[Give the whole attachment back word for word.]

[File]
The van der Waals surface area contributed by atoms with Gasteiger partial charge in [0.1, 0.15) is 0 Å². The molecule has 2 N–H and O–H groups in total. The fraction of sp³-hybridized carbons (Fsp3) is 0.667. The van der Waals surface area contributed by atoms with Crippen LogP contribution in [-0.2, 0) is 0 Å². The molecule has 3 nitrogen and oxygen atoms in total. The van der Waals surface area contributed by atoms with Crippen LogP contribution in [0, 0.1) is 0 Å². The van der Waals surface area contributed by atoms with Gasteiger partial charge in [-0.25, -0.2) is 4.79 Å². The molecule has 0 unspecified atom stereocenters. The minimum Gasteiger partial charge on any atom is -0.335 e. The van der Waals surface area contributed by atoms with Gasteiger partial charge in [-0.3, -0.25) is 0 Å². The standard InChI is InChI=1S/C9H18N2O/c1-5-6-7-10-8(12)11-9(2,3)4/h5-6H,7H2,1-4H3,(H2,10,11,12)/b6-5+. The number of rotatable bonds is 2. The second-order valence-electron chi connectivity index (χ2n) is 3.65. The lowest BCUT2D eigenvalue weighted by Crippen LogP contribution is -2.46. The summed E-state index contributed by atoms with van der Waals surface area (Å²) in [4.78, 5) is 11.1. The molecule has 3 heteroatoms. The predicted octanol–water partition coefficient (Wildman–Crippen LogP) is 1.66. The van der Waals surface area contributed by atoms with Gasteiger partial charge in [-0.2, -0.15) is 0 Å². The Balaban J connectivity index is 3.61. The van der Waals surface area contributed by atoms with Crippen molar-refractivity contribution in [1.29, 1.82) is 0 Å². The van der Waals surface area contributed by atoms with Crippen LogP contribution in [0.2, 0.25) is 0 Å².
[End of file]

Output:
The van der Waals surface area contributed by atoms with Gasteiger partial charge in [0.1, 0.15) is 0 Å². The molecule has 2 N–H and O–H groups in total. The fraction of sp³-hybridized carbons (Fsp3) is 0.667. The van der Waals surface area contributed by atoms with Crippen LogP contribution in [-0.2, 0) is 0 Å². The molecule has 3 nitrogen and oxygen atoms in total. The van der Waals surface area contributed by atoms with Crippen LogP contribution in [0, 0.1) is 0 Å². The van der Waals surface area contributed by atoms with Gasteiger partial charge in [-0.25, -0.2) is 4.79 Å². The molecule has 0 unspecified atom stereocenters. The minimum Gasteiger partial charge on any atom is -0.335 e. The van der Waals surface area contributed by atoms with Gasteiger partial charge in [-0.3, -0.25) is 0 Å². The standard InChI is InChI=1S/C9H18N2O/c1-5-6-7-10-8(12)11-9(2,3)4/h5-6H,7H2,1-4H3,(H2,10,11,12)/b6-5+. The number of rotatable bonds is 2. The second-order valence-electron chi connectivity index (χ2n) is 3.65. The lowest BCUT2D eigenvalue weighted by Crippen LogP contribution is -2.46. The summed E-state index contributed by atoms with van der Waals surface area (Å²) in [4.78, 5) is 11.1. The molecule has 3 heteroatoms. The predicted octanol–water partition coefficient (Wildman–Crippen LogP) is 1.66. The van der Waals surface area contributed by atoms with Gasteiger partial charge in [-0.2, -0.15) is 0 Å². The Balaban J connectivity index is 3.61. The van der Waals surface area contributed by atoms with Crippen molar-refractivity contribution in [1.29, 1.82) is 0 Å². The van der Waals surface area contributed by atoms with Crippen LogP contribution in [0.2, 0.25) is 0 Å².